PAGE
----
Browse By Topic and Related Items

Topic Browser

Related Items

Bookmark and Share

What is the best approach to treat an upper extremity DVT?

From: The Hospitalist, May 2009

by Julie Hollberg, MD


A 45-year-old female with a history of cellulitis requiring peripheral inserted central catheter (PICC) line placement for intravenous antibiotics presents two weeks after line removal with persistent, dull, aching pain in her right shoulder and difficulty removing the rings on her right hand. The pain worsens with exercise and is relieved with rest. The physical exam reveals nonpitting edema of her hand. The ultrasound shows subclavian vein thrombosis. What is the best approach to treating her upper extremity deep venous thrombosis (UEDVT)?

Left-arm edema and erythema associated with an axillary vein thrombosis.


DVT and pulmonary embolism (PE) have been subject to increased publicity recently, and both conditions are recognized as serious entities with life-threatening consequences. In fact, more people die annually from blood clots than breast cancer and AIDS combined.1,2 Still, the increased DVT and PE awareness is primarily focused on lower extremity DVT (LEDVT)), while UEDVT is thought of as a more benign entity. However, current data suggest that UEDVT is associated with equally significant morbidity and mortality.

UEDVT prevalence has increased in step with the increased use of central venous catheters (CVCs) and pacemakers. Although most patients present with pain, swelling, parathesias, and prominent veins throughout the arm or shoulder, many patients will not display any local DVT symptoms. For example, Kabani et al recently presented data for 1,275 patients admitted to the surgical ICU over a 12-month period. They found the incidence of UEDVT was higher than that of LEDVT (17% vs. 11%; P=0.11). They also determined that scanning all four extremities diagnosed more DVT than two-extremity scans (33% vs. 7%; P<0.001).3

While current medical literature has pushed for increased UEDVT attention, there is no consensus on its treatment. Recent American College of Chest Physicians (ACCP) guidelines addressed UEDVT treatment specifically and recommended analogous treatment to LEDVT with heparin and warfarin.4 This follows prospective studies that have shown patients with UEDVT and LEDVT have similar three-month clinical outcomes. The ACCP guidelines do not specifically recommend different treatment courses based on whether the UEDVT is catheter-related or not. Furthermore, while one might assume that removal of an associated catheter might reduce the treatment duration, there is limited data to support shorter courses in this scenario.

KEY Points

  • UEDVT risk factors include central venous catheters, malignancy, thoracic outlet syndrome or other anatomic abnormalities, previous DVT, “effort-related” activities, and hypercoagulable states.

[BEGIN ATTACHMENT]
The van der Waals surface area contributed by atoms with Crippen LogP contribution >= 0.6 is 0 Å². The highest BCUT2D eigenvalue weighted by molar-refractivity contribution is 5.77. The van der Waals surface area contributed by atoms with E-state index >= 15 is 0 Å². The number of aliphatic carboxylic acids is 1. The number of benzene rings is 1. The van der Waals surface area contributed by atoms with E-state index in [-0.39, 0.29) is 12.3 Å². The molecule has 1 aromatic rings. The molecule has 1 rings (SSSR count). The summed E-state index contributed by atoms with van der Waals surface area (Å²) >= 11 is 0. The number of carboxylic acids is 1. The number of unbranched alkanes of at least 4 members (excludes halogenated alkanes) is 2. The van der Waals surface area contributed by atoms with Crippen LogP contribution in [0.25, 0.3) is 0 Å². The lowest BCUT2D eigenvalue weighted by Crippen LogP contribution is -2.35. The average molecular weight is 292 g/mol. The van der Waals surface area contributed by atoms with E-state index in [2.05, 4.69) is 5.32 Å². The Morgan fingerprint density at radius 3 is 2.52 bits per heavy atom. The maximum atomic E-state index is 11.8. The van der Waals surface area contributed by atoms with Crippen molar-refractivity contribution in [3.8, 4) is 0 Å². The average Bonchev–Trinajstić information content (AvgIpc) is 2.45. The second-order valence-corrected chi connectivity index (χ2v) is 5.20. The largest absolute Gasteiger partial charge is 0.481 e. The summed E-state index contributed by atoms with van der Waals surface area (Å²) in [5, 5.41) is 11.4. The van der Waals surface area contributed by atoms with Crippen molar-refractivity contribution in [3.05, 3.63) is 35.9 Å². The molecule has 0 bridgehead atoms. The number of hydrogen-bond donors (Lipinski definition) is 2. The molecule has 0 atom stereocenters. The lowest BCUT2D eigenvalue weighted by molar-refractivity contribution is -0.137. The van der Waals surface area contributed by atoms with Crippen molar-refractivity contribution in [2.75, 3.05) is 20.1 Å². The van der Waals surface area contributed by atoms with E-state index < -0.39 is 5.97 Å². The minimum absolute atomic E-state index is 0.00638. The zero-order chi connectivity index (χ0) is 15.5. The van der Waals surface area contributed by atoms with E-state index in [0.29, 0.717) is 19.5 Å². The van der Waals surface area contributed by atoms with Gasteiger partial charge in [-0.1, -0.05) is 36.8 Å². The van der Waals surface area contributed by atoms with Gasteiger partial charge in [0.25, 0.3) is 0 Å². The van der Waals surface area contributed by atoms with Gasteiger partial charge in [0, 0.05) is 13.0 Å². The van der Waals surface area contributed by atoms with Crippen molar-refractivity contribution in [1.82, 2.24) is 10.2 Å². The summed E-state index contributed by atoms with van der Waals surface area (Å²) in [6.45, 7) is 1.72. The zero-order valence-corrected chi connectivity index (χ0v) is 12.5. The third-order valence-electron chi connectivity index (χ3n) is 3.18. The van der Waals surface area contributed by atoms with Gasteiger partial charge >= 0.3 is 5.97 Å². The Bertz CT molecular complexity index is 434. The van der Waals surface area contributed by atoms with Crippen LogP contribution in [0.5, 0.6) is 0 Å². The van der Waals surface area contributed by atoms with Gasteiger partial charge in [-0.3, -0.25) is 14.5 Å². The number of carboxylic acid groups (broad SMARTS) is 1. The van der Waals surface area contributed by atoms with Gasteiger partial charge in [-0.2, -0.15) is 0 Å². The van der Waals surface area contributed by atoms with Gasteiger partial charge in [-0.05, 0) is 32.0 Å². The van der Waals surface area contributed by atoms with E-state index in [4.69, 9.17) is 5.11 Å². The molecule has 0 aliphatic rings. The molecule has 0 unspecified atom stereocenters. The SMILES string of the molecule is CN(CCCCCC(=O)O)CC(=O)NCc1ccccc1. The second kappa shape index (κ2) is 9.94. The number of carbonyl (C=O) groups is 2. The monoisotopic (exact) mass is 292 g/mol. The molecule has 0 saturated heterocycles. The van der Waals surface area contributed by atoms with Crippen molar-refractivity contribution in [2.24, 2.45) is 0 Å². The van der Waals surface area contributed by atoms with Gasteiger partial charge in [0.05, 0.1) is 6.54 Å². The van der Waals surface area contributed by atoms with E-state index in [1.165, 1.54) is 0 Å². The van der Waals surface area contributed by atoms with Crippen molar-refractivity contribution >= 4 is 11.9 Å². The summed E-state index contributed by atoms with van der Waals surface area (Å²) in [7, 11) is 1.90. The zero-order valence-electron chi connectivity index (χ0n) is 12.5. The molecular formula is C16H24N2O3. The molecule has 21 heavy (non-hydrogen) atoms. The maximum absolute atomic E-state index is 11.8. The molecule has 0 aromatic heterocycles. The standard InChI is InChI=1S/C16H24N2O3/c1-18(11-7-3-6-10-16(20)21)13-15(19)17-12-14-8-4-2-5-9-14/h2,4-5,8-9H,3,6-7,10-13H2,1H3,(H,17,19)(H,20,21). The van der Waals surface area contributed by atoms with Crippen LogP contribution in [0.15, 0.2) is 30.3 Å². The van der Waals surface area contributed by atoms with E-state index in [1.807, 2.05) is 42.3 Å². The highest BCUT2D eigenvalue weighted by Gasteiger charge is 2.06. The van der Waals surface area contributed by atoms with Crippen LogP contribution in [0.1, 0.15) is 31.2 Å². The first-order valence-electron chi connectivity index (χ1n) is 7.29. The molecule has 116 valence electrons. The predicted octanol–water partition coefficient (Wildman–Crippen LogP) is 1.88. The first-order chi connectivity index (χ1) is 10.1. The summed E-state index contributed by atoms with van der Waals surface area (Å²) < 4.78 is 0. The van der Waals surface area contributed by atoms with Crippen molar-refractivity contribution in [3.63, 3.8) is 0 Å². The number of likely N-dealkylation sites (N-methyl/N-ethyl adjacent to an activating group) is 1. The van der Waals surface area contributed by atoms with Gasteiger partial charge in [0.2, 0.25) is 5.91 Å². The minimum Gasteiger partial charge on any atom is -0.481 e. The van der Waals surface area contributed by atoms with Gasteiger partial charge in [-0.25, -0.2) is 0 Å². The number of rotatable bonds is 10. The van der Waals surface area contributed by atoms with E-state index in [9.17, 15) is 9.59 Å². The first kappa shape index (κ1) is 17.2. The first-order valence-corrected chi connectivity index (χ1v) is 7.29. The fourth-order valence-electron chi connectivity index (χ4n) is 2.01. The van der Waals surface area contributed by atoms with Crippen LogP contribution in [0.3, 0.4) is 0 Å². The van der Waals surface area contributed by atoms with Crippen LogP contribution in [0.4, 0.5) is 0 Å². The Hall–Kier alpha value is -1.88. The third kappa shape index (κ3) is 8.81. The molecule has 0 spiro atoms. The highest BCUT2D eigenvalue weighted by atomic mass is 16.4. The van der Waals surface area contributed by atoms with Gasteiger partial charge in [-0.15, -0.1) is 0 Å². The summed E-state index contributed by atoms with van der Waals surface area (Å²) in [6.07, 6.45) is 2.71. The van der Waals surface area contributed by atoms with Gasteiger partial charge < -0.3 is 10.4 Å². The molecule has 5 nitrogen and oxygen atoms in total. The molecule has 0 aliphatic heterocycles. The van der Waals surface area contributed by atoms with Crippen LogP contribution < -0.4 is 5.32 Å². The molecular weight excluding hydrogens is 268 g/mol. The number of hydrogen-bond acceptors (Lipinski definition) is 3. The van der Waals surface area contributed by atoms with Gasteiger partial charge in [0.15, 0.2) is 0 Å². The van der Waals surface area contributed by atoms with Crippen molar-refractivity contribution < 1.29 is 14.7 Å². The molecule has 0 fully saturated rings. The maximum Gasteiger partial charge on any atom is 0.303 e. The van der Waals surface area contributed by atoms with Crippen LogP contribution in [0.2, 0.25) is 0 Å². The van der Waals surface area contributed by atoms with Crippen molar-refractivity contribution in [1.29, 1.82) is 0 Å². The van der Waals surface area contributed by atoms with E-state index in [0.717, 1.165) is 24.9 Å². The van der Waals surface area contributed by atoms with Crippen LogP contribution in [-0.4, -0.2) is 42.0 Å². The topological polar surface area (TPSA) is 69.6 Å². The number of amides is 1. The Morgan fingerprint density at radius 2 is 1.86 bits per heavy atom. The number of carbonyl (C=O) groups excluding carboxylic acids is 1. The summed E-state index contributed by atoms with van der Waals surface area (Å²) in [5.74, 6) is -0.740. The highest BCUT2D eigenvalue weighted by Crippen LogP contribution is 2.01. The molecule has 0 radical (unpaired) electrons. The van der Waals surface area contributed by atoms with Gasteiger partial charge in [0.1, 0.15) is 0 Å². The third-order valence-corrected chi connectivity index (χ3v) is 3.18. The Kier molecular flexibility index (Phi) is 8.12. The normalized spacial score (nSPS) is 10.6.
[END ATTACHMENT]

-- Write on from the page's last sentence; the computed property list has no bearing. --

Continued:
• A significantly increased mortality rate exists among people diagnosed with UEDVT.
  • UEDVT should be treated similarly to LEDVT: UFH or LMWH followed by warfarin for at least three months.
  • The ACCP recommends against the routine use of thrombolytics, angioplasty, stent placement, or surgery. Still, some patients may benefit from these approaches, so each patient should be considered individually.

Additional Reading

  • Kearon C, Kahn SR, Agnelli G, et al. Therapy for venous thromboembolic disease: American College of Chest Physicians evidence-based clinical practice guidelines. Chest. 2008;133(6Suppl):454S-545S.
  • Bernardi E, Pesavento R, Prandoni P. Upper extremity deep venous thrombosis. Semin Thromb Hemost. 2006;32(7):729-736.
  • Munoz FJ, Mismetti P, Poggio R, et al. Clinical outcome of patients with an upper extremity deep vein thrombosis: results from the RIETE registry. Chest. 2008;133(1):143-148.

Review of the Data

Incidence: UEDVT is becoming more common secondary to increased interventions in the upper extremity (CVC, pacemaker), and is more easily recognized due to improvement in noninvasive ultrasound technology. UEDVT accounts for up to 10% of all DVT, with an incidence of approximately three per 100,000 persons in the general population.5-8 Because UEDVT can also be asymptomatic, it is believed that the incidence likely is higher than previously reported, but prospective data are lacking.

Risk factors: UEDVT is further categorized as either primary or secondary, depending upon the cause. First described in the late 1800s, spontaneous primary thrombosis of the upper extremity, or Paget-Schroetter syndrome, accounts for approximately 20% of UEDVT.9 Primary UEDVT includes both idiopathic and “effort-related” thrombosis. Effort-related thrombosis usually develops among young people after strenuous or repetitive exercise, such as pitching a baseball. Some hypothesize that effort-related thrombosis is related to a hypercoaguable state or anatomic abnormalities, although a specific cause, such as thoracic outlet syndrome, is found in only 5% of these cases.10,11

Secondary UEDVT characterizes thrombosis in which an endogenous or exogenous risk factor is present. Endogenous risk factors include coagulation abnormalities, such as antithrombin, protein C and protein S deficiencies; factor V Leiden gene mutation; hyperhomocysteinemia; and antiphospholipid antibody syndrome. Exogenous risk factors include CVC pacemakers, intracardiac defibrillators, malignancy, previous or concurrent LEDVT, oral contraceptives, some artificial reproductive technologies (women can develop ovarian hyperstimulation syndrome, which is associated with increased hypercoaguability), trauma, and IV drug use (especially cocaine).5,12-14

Clinical presentation and diagnosis: Swelling (80% of patients) and pain (40% of patients) are the most common UEDVT symptoms at presentation.2 Other clinical features include new, prominent veins throughout the shoulder girdle, erythema, increased warmth, functional impairment, parathesias, and non-specific feelings of arm heaviness or discomfort. Symptoms typically worsen with arm use and improve with rest and elevation.15 Patients with UEDVT related to CVC are more likely to be asymptomatic and may present only with PE.16 The differential diagnosis includes superficial phlebitis, lymphatic edema, hematoma, contusions, venous compression, and muscle tears.17